Sonia Sotomayor has never confronted the contentious issue of the death penalty as a federal judge, but she was a director of a Puerto Rican advocacy group that opposed capital punishment in the 1980s.I've been searching the web some and haven't come across anything else she's said on the subject over the years. So maybe that's it. And it's probably not enough to be much of a guide.
Sotomayor was part of a three-person committee at the Puerto Rican Legal Defense and Education Fund that recommended opposing a legislative proposal to re-institute the death penalty in New York. The group adopted the panel's position in 1981, explaining in a letter to then-Gov. Hugh Carey that "capital punishment represents ongoing racism within our society."
An examination of the group's records did not turn up any death penalty-related writings directly attributable to Sotomayor. And since becoming a federal judge in 1992, Sotomayor has imposed life sentences on drug dealers and rejected criminal defendants' claims that they were subjected to unconstitutional searches, but she hasn't dealt with the death penalty.
First, it's been decades since she signed off on the statement, and views change. Second, what she believes as policy is not necessarily how she'd vote as Justice (despite the fears of some on the right and, increasingly, on the left). Third, the Court hasn't had an up or down vote on the death penalty for 33 years, since the 1976 decisions in Gregg v. Georgia and there's no particular reason to think that there'll be one in the next 33. There may be some exclusion cases akin to Atkins v. Virginia or Roper v. Simmons, likely starting with the seriously mentally ill, but they deal with details, not the broad questions of whether the death penalty as such is or is not permitted by the Constitution.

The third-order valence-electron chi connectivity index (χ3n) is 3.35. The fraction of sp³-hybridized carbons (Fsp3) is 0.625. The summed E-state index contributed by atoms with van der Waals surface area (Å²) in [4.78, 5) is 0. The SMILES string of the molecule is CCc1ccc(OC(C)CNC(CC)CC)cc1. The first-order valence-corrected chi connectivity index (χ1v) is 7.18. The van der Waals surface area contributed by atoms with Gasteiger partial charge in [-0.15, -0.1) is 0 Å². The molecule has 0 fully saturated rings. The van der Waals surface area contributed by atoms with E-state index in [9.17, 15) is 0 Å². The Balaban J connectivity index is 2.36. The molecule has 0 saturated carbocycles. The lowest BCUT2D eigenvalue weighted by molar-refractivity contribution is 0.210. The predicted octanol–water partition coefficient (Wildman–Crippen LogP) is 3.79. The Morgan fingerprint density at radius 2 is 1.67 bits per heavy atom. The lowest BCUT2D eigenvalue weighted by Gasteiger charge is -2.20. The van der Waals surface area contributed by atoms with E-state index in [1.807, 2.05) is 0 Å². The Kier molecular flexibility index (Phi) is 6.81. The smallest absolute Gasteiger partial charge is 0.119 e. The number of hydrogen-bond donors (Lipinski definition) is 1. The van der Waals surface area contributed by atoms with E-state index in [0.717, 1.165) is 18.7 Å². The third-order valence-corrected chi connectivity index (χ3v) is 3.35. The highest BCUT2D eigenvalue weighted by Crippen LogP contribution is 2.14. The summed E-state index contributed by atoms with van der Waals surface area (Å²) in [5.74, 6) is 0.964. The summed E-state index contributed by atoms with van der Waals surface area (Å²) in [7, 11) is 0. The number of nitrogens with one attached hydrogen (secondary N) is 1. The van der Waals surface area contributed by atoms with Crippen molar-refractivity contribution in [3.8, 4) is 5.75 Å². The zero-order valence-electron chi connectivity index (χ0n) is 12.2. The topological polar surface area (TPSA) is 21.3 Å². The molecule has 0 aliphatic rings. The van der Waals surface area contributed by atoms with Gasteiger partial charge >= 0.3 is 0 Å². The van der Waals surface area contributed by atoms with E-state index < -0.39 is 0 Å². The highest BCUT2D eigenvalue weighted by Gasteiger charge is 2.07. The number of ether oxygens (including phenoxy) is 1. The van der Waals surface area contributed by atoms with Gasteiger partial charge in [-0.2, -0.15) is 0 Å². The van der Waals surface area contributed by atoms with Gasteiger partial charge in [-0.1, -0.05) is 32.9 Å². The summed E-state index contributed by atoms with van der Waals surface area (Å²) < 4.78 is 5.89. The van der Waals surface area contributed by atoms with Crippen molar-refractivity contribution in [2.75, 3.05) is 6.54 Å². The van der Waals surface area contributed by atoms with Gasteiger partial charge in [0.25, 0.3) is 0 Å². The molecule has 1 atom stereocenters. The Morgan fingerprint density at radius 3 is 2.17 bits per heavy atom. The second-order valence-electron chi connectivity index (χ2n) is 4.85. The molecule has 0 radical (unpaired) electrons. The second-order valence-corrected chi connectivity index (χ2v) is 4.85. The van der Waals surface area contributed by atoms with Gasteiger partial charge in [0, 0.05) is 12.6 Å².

What's far more important is her treatment of the federal courts as protectors of federal rights in habeas corpus cases, a treatment that will likely manifest itself in the application of the Antiterrorism and Effective Death Penalty Act of 1976 (AEDPA) (complete text here for anyone insane enough to want to read it). Thanks to Kent Scheidegger of the Criminal Justice Legal Foundation, we have some useful information.
Scheidegger did a search for all opinions she wrote that include the acronym "AEDPA" and then analyzed and summarized the results (here). The short of it: She's a dead bang loser for the defense. The one exception is a pre-AEDPA Batson case, Galarza v. Keane, where she remanded for the District Court either to find more facts or to grant a conditional writ and allow the state court to find more.
We've seen that Sotomayor is deferential to the police. And from what I can tell, she's deferential to the state courts in habeas cases. From the signs, at least, it seems we of the criminal and capital defense bar are not going to be happy.